Like many attorneys, you’re probably hesitant to take on prospective clients who bring legal issues outside of your wheelhouse. But by turning away potential cases, you’re doing the individuals — and your firm — a major disservice.
You might not know much about animal liability cases, but perhaps you know someone who does. Instead of closing the door on a client, you can take on the case and refer the client to a lawyer with more experience in that particular field. In doing this, you connect the client with the most knowledgeable representation possible, expand your network of lawyers, and build credibility for your own firm.
Expand Your Business With Smart Networking. Although you don’t have the specific knowledge to take on every case with ease, establishing a network of referral relationships gives you access to a wide range of litigation knowledge. And by bringing more lawyers on to a case, everyone involved stands to benefit.
More clients get represented without exhausting your workload. Lawyers are constantly bogged down with cases. Referring specialized cases to lawyers with more experience in that area means less work for your firm and a greater chance for client success. And by adding more lawyers to a case, you’re enhancing the client’s experience and providing additional resources for questions and updates.
It’s important to remember that the referring lawyer shares 100 percent liability for the case with the second lawyer, so it’s not completely off his or her plate. But attorneys can come close to handing over a case to another lawyer while still charging a fee. This relationship is especially prevalent in plaintiffs’ litigation. By referring cases outside of your expertise, you can increase revenue without draining your resources.
You create a reciprocal learning environment. Our firm utilizes co-counsel on many occasions, but we tend to stay involved for a number of reasons. Most of lawyers’ learning takes place in the field. Working with co-counsel offers real-world learning experiences that will help you become a stronger, more balanced professional. Plus, by staying involved, you can monitor the representation to make sure it meets your standards and serve as another client resource.
Lawyers have the education and general litigation knowledge to handle most, if not all, legal matters. But most lawyers (and clients) benefit when they bring on another attorney who has the kind of experience that will benefit the case.
The referral cycle comes full circle. Most importantly, other lawyers appreciate when you think of them and send clients their way, and in turn, they’ll think of you in the future. It’s the lifeblood of the attorney world. The best clients are typically the ones who are referred from other attorneys. They’ve been “pre-sold” to believe that you’re the most qualified attorney for the case and understand the value your firm can provide.
Best Practices for Establishing Referral Relationships. Leveraging referral relationships allows your firm to take on more cases while providing the best possible representation. But you can’t blindly refer cases without establishing relationships with lawyers and firms that you can count on. Here are a few tips for building a reliable network:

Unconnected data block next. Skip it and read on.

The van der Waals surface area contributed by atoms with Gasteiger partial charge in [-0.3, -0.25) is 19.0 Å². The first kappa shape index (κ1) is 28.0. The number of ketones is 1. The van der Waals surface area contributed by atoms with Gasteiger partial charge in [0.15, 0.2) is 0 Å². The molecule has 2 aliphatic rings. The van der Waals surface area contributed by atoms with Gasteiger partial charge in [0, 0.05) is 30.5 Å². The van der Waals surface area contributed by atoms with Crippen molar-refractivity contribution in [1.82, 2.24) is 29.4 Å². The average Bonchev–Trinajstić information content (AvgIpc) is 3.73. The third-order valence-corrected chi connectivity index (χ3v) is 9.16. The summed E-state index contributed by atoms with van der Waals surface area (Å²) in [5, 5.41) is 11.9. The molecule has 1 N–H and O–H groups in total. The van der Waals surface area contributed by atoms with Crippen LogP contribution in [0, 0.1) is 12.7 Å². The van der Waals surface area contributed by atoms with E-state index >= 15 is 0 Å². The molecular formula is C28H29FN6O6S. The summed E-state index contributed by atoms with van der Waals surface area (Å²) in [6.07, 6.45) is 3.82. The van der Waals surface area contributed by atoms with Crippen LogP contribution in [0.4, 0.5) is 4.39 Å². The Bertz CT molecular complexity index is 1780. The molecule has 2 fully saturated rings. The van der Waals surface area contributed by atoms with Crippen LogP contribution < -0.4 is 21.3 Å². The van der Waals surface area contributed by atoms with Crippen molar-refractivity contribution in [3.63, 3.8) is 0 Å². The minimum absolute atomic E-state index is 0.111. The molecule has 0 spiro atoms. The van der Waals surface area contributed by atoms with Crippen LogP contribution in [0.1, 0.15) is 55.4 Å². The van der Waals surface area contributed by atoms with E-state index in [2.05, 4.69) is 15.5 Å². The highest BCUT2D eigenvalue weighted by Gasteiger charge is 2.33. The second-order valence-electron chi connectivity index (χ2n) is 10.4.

Actively seek opportunities. We ask our colleagues for recommendations on a case-by-case basis. Always keep an eye and ear out for opportunities to collaborate with other attorneys, even if you don’t have a relevant case yet.
To keep track of potential referrals, we created a database including notes on the relationship and recommendations for endorsing each attorney.
Don’t refer arbitrarily. Bringing on co-counsel can be incredibly tempting during busy times, but if you don’t know a referral attorney personally or have a direct recommendation from someone you trust, it’s best not to send a client to him or her. Remember, you’re liable for any mishaps.
Collaborate with firms you can trust. This ties in with the previous tip, but it’s more comprehensive than that. Unfortunately, some firms don’t have the financial backing to pay for referrals, so make sure you choose a solvent firm that you can trust financially.
Prioritize Many of our daily tasks include following up with people we work with. I set tasks to make sure people have responded to emails or completed tasks that I sent weeks earlier. Don’t assume that everyone is good at task management. When choosing between two otherwise equal firms, opt for the one that communicates best and manages tasks efficiently. It will save you time, money, and stress in the months to come.
Keep business processes up-to-date. As you continue to practice law and your network of referral relationships grows, it becomes increasingly difficult to manage each case and maintain consistency.
If you fail to record and update a document or processes manual that lays out protocol for your new employees, you can’t standardize the process. Make sure to include pertinent information, such as which attorneys you refer for each type of case, how often you follow up, and what fee splits you’ve negotiated. Keep this information up-to-date, and make it accessible to all employees.
No firm wants to bear the reputation “Jack of all trades, master of none.” Leveraging referral relationships gives you the chance to focus on what you do best while providing value to clients and other lawyers. And by utilizing other “masters,” you will grow as an attorney, have more time to spend excelling in your own niche, and see more referral clients come your way.